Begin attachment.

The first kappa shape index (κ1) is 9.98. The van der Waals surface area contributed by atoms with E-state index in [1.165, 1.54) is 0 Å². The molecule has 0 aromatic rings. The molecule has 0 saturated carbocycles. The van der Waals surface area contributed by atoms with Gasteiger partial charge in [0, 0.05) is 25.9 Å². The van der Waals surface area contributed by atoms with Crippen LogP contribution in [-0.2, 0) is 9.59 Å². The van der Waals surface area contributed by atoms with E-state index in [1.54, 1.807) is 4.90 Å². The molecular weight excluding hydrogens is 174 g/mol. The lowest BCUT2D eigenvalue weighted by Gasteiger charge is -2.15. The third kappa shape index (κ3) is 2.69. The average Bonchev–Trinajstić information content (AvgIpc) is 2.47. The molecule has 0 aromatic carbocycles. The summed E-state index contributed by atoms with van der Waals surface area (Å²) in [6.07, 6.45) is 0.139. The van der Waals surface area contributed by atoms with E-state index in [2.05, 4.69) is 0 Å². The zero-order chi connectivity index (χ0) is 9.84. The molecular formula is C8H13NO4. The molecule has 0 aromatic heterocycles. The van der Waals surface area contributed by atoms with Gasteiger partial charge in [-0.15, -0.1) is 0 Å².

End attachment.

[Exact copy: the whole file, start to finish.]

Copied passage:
The first kappa shape index (κ1) is 9.98. The van der Waals surface area contributed by atoms with E-state index in [1.165, 1.54) is 0 Å². The molecule has 0 aromatic rings. The molecule has 0 saturated carbocycles. The van der Waals surface area contributed by atoms with Gasteiger partial charge in [0, 0.05) is 25.9 Å². The van der Waals surface area contributed by atoms with Crippen LogP contribution in [-0.2, 0) is 9.59 Å². The van der Waals surface area contributed by atoms with E-state index in [1.54, 1.807) is 4.90 Å². The molecular weight excluding hydrogens is 174 g/mol. The lowest BCUT2D eigenvalue weighted by Gasteiger charge is -2.15. The third kappa shape index (κ3) is 2.69. The average Bonchev–Trinajstić information content (AvgIpc) is 2.47. The molecule has 0 aromatic carbocycles. The summed E-state index contributed by atoms with van der Waals surface area (Å²) in [6.07, 6.45) is 0.139. The van der Waals surface area contributed by atoms with E-state index in [2.05, 4.69) is 0 Å². The zero-order chi connectivity index (χ0) is 9.84. The molecular formula is C8H13NO4. The molecule has 0 aromatic heterocycles. The van der Waals surface area contributed by atoms with Gasteiger partial charge in [-0.15, -0.1) is 0 Å².